The stockholder proposal at Alphabet includes the concern that “Google and YouTube have been implicated in perpetuating racism.” When reached for comment, a spokeswoman for Alphabet referred to statements the company made in its proxy, which tout its commitment to racial equity.
At Apple, the shareholder resolution for a civil-rights audit received 53% of shareholder votes cast in March. Some of the concerns raised by SOC, the Service Employees International Union and Trillium Asset Management included allegations that Apple shut down an employee-run survey about pay, as well as a lack of diversity in the company’s leadership.
Apple has not commented publicly about the passage of the proposal, and the company did not return MarketWatch’s request for comment. But representatives from Color of Change say they have met with Apple about the audit.
“What we’ve heard from the staff is that they’re being thoughtful,” said Johnny Mathias, the group’s deputy senior campaign director. “But we do need to see them move forward with same type of speed, time and resources that they give [to other things they prioritize].”
Amazon announced in April, ahead of its annual general meeting, that it would undergo a racial-equity audit, so the New York State Common Retirement Fund withdrew its shareholder proposal for such an audit. Among that investor’s concerns, according to the proposal: controversies related to workforce diversity; treatment of workers of color, including those at the company’s warehouses; environmental justice in communities of color; and the impact of the company’s products and services on civil rights.
The retail and internet company said its audit will be led by Loretta Lynch, who under former President Barack Obama became the first African-American woman to serve as U.S. attorney general, and the law firm where she now works.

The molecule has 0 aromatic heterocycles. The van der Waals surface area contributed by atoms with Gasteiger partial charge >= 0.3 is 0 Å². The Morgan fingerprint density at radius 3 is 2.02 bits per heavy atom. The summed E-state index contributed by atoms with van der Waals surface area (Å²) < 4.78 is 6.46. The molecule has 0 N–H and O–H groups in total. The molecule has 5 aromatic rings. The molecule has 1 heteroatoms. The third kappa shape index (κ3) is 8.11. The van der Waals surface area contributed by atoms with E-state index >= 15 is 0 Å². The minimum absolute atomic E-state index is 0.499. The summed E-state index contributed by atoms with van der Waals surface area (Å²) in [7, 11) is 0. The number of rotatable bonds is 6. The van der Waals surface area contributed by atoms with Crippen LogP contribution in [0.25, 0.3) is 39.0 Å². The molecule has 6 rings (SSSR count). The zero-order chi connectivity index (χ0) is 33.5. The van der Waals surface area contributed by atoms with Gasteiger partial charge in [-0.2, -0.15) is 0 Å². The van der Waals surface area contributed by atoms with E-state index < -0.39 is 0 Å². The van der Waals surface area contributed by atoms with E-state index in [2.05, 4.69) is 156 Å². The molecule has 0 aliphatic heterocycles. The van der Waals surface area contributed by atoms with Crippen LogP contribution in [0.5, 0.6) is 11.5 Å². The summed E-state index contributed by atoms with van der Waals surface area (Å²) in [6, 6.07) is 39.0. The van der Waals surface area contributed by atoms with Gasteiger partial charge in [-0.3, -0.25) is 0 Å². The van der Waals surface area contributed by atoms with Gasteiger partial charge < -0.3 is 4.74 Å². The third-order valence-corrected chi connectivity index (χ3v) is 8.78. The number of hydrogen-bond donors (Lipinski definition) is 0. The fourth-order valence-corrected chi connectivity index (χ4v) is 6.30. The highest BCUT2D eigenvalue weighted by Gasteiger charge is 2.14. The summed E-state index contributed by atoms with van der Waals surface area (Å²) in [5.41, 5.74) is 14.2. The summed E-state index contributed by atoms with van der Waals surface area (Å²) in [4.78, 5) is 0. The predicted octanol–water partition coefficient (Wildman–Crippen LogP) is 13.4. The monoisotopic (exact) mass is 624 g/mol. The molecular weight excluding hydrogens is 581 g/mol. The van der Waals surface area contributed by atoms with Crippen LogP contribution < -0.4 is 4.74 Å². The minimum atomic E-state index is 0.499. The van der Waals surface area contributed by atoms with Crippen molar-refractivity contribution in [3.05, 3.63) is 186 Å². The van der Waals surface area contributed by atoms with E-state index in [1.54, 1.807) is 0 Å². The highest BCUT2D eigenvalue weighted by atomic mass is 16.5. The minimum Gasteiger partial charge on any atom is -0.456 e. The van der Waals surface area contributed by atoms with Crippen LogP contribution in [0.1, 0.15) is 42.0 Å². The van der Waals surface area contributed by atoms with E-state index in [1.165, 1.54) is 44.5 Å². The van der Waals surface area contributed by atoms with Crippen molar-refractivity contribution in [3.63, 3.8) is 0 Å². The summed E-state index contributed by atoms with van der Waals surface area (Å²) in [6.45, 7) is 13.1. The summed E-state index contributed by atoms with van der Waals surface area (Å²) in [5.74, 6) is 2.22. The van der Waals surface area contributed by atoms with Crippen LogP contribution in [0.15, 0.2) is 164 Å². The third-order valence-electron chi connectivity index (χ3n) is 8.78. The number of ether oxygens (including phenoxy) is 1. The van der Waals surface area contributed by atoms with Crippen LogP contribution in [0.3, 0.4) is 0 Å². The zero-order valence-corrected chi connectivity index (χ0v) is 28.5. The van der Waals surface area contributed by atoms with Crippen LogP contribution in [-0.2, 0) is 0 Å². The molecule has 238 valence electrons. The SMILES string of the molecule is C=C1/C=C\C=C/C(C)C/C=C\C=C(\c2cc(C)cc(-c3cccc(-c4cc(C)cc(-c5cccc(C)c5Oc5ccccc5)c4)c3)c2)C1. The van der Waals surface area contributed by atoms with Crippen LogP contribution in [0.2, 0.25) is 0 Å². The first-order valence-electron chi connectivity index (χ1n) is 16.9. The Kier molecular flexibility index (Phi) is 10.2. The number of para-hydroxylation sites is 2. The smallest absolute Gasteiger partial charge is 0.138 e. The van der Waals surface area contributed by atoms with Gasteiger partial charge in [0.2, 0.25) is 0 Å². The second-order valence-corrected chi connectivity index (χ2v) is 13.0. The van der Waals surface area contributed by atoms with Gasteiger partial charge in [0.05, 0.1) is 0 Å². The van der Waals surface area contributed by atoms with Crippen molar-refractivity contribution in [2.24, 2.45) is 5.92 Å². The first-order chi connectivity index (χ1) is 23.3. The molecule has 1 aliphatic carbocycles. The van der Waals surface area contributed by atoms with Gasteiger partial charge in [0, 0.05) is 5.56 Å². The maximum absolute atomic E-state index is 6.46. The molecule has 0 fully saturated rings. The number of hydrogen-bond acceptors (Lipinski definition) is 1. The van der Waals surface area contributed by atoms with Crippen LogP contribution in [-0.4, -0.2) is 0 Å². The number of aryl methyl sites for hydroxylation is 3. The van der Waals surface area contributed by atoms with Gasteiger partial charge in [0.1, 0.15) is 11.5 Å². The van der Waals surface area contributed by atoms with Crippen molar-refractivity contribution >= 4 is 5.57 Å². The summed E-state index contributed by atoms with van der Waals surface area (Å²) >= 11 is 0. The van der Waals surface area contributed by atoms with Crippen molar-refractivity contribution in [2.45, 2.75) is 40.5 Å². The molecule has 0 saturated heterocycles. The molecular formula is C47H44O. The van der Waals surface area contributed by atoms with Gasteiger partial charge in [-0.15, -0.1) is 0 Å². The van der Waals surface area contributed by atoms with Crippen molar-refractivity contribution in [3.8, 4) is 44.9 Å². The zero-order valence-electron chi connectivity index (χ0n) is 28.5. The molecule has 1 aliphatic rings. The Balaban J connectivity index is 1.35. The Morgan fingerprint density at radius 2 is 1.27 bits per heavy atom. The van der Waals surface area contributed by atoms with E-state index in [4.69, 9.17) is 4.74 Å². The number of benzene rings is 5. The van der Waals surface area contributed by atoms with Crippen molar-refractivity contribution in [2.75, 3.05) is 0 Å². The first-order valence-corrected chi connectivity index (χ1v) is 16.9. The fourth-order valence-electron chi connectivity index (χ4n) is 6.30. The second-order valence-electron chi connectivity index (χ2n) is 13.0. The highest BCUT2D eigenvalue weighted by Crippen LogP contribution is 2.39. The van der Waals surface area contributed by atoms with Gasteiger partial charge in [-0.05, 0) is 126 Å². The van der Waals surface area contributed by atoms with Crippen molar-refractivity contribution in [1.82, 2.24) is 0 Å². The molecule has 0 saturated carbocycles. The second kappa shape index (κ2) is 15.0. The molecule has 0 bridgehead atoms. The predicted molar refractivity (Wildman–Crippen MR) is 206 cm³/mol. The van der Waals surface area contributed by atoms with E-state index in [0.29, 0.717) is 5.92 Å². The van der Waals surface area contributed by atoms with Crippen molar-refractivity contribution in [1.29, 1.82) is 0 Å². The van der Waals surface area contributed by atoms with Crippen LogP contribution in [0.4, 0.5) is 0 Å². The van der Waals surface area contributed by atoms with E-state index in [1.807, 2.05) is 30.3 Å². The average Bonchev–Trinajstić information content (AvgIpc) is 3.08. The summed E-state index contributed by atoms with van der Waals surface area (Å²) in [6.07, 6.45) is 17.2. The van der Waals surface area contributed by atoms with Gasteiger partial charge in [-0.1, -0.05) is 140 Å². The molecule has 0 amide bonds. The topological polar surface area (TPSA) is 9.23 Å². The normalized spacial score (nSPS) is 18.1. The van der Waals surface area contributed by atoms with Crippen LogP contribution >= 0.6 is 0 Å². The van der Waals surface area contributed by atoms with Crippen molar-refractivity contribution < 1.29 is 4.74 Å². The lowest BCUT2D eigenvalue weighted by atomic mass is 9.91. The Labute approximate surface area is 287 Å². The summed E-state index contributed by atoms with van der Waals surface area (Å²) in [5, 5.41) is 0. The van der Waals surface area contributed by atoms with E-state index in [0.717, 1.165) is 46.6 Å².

That’s a bit concerning to Robinson, who pointed out that Lynch is also defending companies and organizations accused of racial discrimination, including the National Football League and McDonald’s, which have both denied the allegations against them.
“One minute Loretta Lynch is doing audits, the next minute she’s defending these companies against racist lawsuits,” he said. “We need standards to make sure the auditors are dealing with conflicts of interest.”
Lynch’s firm Paul, Weiss didn’t immediately respond to a request for comment.
Audits of major companies could force others to follow suit
Bhaskar Chakravorti, the dean of global business at Tufts University’s Fletcher School, is skeptical about the audits, and questions how much access to company information and data the auditors are given. “The audit is not necessarily that you get a gold star,” he said. “It’s ‘here are the issues and challenges that management needs to address.’”
He suggested that audits should be professionalized and standardized, and added that they are just one part of a larger process. “You need the markets to be doing the audits; it can’t be just a single expert,” he said. “You need the real world telling you.”
In some cases, examples of harms from the real world are brought to light through lawsuits. In May, Robinson presented a shareholder resolution at McDonald’s annual general meeting, saying numerous lawsuits show that the company “has reinforced a system of inequity and discrimination against Black people and women within its corporate ranks and throughout its franchise network.” About 55% of McDonald’s shareholders approved the shareholder proposal for a civil-rights audit, whose lead filer was SOC.
A McDonald’s spokesperson said the company “has engaged a third party to conduct an assessment.”
Citigroup announced in October that it would undergo a racial-equity audit after pressure from shareholders including SOC, which was also part of the shareholder coalition that pushed Uber to undergo a civil-rights audit. The ride-hailing and delivery company announced in May that it had committed to an audit.
Despite Chakravorti’s reservations about the audits, he expects that the growing trend could do some good. “If major players like Microsoft and Amazon are doing this, that could force other companies to also do the same,” he said.